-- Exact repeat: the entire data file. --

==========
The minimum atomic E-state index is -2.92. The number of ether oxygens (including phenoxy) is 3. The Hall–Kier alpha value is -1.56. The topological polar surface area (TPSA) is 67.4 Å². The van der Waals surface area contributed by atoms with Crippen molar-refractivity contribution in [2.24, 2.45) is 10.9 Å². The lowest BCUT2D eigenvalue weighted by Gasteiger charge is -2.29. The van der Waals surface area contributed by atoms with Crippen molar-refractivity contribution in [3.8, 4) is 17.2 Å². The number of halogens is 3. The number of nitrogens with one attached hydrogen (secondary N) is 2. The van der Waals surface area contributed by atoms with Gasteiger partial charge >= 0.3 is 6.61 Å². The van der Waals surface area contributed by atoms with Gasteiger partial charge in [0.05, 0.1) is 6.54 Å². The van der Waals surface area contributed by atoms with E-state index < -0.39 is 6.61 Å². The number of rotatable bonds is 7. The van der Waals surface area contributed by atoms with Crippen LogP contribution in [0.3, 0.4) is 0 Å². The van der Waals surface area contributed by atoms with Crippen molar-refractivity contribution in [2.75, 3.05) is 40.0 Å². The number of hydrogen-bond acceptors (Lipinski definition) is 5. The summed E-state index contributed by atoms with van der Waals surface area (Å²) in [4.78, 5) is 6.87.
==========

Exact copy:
The minimum atomic E-state index is -2.92. The number of ether oxygens (including phenoxy) is 3. The Hall–Kier alpha value is -1.56. The topological polar surface area (TPSA) is 67.4 Å². The van der Waals surface area contributed by atoms with Crippen molar-refractivity contribution in [2.24, 2.45) is 10.9 Å². The lowest BCUT2D eigenvalue weighted by Gasteiger charge is -2.29. The van der Waals surface area contributed by atoms with Crippen molar-refractivity contribution in [3.8, 4) is 17.2 Å². The number of halogens is 3. The number of nitrogens with one attached hydrogen (secondary N) is 2. The van der Waals surface area contributed by atoms with Gasteiger partial charge >= 0.3 is 6.61 Å². The van der Waals surface area contributed by atoms with Gasteiger partial charge in [0.05, 0.1) is 6.54 Å². The van der Waals surface area contributed by atoms with E-state index < -0.39 is 6.61 Å². The number of rotatable bonds is 7. The van der Waals surface area contributed by atoms with Crippen LogP contribution in [0.3, 0.4) is 0 Å². The van der Waals surface area contributed by atoms with Crippen molar-refractivity contribution in [2.75, 3.05) is 40.0 Å². The number of hydrogen-bond acceptors (Lipinski definition) is 5. The summed E-state index contributed by atoms with van der Waals surface area (Å²) in [4.78, 5) is 6.87.